Center For Energy Economics

Energy economics research at the Bureau of Economic Geology seeks an understanding of relationships among energy resources and generation, economics, and the environment. The research aims to establish a solution-based platform to help stakeholders make well-informed decisions at each of these related nexuses.

Dr. Ning Lin
Program Manager, Chief Economist
Telephone: 512-471-1235
 

Center for Energy Economics (CEE) research is practical; it improves consensus decision-making and outcome predictability among energy and economics stakeholders. Research is organized around the CEE and is conducted collaboratively with member organizations and companies as well as other Bureau research consortia.

Energy, Economics, Environment

Mission

  • Provide impactful and data-driven analyses of environmental, economic, and energy issues, with a sharp focus and broad perspective
  • Enable government, industry, and independent stakeholders to seek actionable and innovative solutions by leveraging cross-discipline expertise
  • Build a solid knowledge system of U.S. and global energy fundamentals to serve as a necessary foundation for collaborations

Research Thrusts

The Center for Energy Economics is working to make an impact by leveraging expertise in geoscience resources, environmental considerations, and economics to address the energy and environmental challenges shared by industry and communities today. Accurate characterization of relationships among energy production, electricity generation, and economic and environmental effects holds great potential for improving outcomes for energy producers, local and regional economies, and citizens.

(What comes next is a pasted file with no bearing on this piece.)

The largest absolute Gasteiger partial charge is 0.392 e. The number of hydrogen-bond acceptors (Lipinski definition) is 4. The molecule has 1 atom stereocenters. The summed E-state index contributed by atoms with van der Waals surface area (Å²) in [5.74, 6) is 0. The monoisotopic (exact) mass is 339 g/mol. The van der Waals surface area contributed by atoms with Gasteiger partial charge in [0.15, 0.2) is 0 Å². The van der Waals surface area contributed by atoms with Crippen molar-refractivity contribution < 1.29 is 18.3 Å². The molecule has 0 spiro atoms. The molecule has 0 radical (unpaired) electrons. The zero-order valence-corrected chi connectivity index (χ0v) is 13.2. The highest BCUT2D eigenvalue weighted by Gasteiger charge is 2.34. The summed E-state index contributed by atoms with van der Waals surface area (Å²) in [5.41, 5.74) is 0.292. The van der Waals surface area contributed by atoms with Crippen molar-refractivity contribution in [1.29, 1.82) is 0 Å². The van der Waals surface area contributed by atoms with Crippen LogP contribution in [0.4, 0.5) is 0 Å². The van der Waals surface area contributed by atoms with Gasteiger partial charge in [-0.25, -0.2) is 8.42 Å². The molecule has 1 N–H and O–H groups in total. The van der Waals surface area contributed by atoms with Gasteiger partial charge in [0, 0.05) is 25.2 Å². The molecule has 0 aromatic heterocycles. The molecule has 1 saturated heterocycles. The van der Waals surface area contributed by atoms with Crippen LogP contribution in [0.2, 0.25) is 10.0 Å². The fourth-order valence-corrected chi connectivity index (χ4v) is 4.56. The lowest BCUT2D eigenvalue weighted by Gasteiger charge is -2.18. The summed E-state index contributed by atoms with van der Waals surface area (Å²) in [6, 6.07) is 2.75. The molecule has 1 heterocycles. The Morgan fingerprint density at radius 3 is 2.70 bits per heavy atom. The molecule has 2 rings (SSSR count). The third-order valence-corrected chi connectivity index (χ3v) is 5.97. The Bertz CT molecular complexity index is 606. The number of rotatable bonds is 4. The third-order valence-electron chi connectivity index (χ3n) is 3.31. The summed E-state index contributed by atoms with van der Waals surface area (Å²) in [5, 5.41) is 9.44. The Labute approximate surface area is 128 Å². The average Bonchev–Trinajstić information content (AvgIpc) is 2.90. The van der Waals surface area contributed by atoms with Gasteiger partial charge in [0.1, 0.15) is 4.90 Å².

Bureau and consortium-member data, as well as recent advances in modeling and software user experience, enable the transformation of available data into a practical, widely adopted tool for consensus decision-making. CEE work can currently be categorized into three research thrusts:

Extend existing expertise to align with market needs

Leverage existing upstream and subsurface scientific research and extend into new impactful areas of research tying geology and resource to market and economics

  • Investigate the opportunities and risks of global unconventional resources
  • Vertical integrated value chain market analysis for North America and global natural gas market and infrastructure: from Gulf of Mexico gas to global liquefied natural gas (LNG)
  • Forecast load generating needs in oil and gas producing regions, and maximize synergy between oil and gas activities, power transmission, and local generation planning

Promote taking a systems-thinking approach

Study applied economic analysis of environmental and energy choices, and complete scientific research with better economic thinking through cross-disciplinary collaboration

  • Become a pathfinder for sustainable choices in policy and technology, showing the way to balance the energy transition to lower carbon sources and economic resilience in Texas.
  • Research the technology and policy choices involved in flaring—a case study in the Permian Basin
  • Energy and water poverty